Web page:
DECATUR — DaeLin Switzer can clearly remember the very start of her high-jumping career.
"My fourth-grade teacher brought me in and she said, ‘Hey, you are fast, why don’t you try out for track?' They tried me in triple jump but I was terrible," she said. "Then we tried high jump and I guess that was my thing.
"I remember I got over the first height and I remember thinking this was pretty natural. At that meet I think I cleared 4-5 … maybe … and I thought I was the greatest thing ever and I had no idea that I would be jumping 5-8 someday."
Along with her state title in the high jump at this year's Class 1A State Track and Field Meet, Switzer added a second gold in the 300-meter hurdles, a silver in the 200-meter dash, and a bronze in the 100-meter hurdles, making her the Herald & Review Macon County Girls Track Athlete of the Year.
To say the high jump is Switzer's thing is an understatement.
The Bulldogs junior has won three consecutive 1A state titles in the event and her senior year will give her the opportunity to reach the rarefied air of four consecutive 1A high jumping titles, done by Jena Hemann from Breese Central from 2007 to 2011.
Switzer said she can feel the pressure to match it.
"I feel like each year, the pressure intensifies — a target is on your back and everyone is trying to beat you," Switzer said. "I have to make sure that the pressure and the nervousness doesn't get to me when I am high jumping."
But more than the consecutive titles, Switzer is shooting for 5-11, the 1A state meet high jump record. She got a few attempts at that height at the end of the state meet and Switzer was pleased with how close she came.
"I was surprised," she said. "I’ve known that I can jump higher and that I could clear a higher height (than 5-8). but I didn’t think I was going to be that close to 5-11.
"This year, my goal was 5-9 but I only cleared 5-8 so hopefully next year we can get up to 5-11."
St. Teresa coach Todd Vohland said Switzer can reach the record height.
"I think she is capable of doing it," Vohland said. "I absolutely believe, and so does she, that she can jump that, and I think those two jumps at state were very beneficial. She realizes that she's not that far off. That was legitimate, it wasn’t like there is no chance she could make that over."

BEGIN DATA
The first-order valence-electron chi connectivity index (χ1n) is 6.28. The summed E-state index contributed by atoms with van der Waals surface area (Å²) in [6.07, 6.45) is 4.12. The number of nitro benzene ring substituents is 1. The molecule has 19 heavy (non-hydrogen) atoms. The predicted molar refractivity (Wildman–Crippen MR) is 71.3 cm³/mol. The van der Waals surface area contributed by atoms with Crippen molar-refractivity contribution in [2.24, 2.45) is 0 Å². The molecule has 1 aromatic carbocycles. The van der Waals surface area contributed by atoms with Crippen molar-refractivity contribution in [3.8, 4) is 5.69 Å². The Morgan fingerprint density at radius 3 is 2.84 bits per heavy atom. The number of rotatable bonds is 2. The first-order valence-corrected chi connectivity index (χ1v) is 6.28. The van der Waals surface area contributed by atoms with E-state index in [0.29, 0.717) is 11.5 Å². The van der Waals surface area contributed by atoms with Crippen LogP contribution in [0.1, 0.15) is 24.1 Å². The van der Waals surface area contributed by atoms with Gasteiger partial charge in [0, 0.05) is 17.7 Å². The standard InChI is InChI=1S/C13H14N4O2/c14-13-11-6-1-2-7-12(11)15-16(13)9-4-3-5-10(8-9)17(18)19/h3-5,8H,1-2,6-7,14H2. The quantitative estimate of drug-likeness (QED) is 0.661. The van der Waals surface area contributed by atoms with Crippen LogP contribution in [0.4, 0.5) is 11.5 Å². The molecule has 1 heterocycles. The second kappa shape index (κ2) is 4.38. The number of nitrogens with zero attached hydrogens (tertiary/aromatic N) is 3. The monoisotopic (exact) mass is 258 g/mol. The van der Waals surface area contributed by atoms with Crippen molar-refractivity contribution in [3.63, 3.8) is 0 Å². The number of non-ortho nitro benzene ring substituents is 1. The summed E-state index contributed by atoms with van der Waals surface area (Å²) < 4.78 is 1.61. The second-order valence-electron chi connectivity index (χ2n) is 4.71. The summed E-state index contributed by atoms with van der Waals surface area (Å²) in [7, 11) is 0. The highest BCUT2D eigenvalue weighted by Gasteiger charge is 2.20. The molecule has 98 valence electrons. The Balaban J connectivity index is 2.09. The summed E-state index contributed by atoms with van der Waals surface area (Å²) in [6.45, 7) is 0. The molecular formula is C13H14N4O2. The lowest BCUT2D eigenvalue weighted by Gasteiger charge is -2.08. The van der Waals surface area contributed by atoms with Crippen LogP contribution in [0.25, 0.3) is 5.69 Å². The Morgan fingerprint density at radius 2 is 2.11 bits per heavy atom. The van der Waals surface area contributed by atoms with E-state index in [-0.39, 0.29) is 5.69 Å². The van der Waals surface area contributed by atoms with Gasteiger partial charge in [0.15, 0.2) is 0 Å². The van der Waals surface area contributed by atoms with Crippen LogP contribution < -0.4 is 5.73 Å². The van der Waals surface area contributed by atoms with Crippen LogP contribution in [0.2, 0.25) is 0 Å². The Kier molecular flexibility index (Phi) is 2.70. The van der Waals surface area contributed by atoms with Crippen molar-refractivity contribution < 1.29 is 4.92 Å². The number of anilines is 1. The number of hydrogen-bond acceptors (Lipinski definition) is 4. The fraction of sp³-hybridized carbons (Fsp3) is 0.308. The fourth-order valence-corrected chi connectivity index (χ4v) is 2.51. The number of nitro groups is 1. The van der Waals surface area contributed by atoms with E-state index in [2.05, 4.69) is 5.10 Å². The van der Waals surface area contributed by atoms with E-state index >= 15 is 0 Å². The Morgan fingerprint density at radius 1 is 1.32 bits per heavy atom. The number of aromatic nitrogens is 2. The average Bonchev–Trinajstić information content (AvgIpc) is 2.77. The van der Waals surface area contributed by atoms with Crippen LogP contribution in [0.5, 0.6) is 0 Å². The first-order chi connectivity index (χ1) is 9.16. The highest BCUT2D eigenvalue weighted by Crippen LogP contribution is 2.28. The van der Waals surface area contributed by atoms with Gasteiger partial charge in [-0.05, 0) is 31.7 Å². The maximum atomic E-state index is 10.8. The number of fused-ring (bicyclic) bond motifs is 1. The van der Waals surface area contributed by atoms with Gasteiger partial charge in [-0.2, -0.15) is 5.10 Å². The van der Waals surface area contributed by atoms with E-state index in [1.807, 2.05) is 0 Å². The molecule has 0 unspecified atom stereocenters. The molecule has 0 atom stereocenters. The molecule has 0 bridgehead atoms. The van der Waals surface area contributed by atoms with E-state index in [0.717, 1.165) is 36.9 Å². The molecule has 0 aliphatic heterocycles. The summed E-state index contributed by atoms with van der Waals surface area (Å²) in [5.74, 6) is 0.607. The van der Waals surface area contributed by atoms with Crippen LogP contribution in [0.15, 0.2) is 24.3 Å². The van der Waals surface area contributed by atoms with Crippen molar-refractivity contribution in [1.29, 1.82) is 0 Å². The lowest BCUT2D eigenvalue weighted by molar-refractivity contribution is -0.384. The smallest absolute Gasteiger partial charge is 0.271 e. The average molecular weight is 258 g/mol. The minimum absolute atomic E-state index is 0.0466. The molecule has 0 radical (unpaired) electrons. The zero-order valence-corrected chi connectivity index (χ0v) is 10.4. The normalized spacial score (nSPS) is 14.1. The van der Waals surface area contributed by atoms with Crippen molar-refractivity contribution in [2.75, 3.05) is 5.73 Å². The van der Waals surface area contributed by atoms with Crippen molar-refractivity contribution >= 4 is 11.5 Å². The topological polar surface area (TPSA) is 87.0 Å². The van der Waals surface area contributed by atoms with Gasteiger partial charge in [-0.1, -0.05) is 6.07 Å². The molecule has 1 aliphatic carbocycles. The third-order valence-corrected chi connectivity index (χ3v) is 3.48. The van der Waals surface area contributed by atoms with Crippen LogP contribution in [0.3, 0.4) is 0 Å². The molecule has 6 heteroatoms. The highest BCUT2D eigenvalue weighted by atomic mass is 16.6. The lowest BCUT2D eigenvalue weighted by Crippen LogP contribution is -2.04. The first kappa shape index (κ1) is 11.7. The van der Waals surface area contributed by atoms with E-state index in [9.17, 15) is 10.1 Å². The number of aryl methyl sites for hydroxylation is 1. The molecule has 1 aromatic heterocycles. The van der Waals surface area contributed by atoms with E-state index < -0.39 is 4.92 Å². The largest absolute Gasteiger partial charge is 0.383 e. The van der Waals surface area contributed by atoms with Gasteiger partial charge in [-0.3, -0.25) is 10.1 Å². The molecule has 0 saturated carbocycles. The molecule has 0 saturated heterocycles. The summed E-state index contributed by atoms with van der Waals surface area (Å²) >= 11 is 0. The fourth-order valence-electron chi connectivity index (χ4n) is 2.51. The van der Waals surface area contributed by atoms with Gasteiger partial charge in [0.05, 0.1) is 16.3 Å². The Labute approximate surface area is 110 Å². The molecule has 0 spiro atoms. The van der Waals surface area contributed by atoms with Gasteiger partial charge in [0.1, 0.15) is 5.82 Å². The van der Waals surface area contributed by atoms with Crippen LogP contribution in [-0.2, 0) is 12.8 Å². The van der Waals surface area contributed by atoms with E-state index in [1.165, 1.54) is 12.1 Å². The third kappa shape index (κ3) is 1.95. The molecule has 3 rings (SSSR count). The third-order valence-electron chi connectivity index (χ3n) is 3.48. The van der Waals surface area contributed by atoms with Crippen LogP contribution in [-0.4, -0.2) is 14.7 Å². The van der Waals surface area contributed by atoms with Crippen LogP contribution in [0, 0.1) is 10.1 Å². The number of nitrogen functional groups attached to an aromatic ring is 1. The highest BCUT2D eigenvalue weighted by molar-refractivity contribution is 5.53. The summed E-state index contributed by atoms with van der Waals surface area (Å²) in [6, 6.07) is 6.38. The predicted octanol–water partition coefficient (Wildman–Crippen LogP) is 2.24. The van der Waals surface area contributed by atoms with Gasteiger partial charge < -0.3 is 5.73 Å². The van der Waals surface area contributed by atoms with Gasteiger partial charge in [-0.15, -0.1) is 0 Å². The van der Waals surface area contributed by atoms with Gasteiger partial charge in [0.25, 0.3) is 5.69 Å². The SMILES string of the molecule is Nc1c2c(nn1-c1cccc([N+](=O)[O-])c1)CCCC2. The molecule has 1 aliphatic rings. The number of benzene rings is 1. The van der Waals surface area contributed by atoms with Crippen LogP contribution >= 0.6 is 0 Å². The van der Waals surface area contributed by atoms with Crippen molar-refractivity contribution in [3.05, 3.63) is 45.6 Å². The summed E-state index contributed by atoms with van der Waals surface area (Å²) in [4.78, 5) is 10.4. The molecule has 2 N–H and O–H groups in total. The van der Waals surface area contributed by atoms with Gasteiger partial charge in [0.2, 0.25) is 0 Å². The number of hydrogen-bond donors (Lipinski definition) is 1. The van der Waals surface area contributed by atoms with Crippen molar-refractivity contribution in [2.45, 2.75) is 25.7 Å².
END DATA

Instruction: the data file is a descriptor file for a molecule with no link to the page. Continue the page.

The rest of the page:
Vohland said he's also aware of the pressure reaching four straight state titles can bring.
"I think that weighed on her this year, like: I’ve got to win this again," Vohland said. "We’ve already talked about it a little bit, it's, 'Go out and do the best you can,'" he said. "Quit worrying about that. You are going to have a great season and you can’t control what others are going to do. You go out and do what you are going to do. If you win it, great, but your career is not going to be defined by that."
Switzer relies on Vohland during those tense moments.
"He tries to remind me to not overthink it because when I overthink it I will get stressed out," she said. "During every break he stands at the fence and tells me that I need to focus. That really helps me to stay focused during the race and when I’m high jumping as well."
Vohland said Switzer isn't just great on the track.
"She’s really a joy to be around because she has a big heart," Vohland said. "She loves her teammates and she has a really bubbly personality. She's easy to be around — that’s what her teammates would say. You would never walk in and necessarily say, 'Wow, she is obviously the best athlete around.' They know her as being nice and genuine."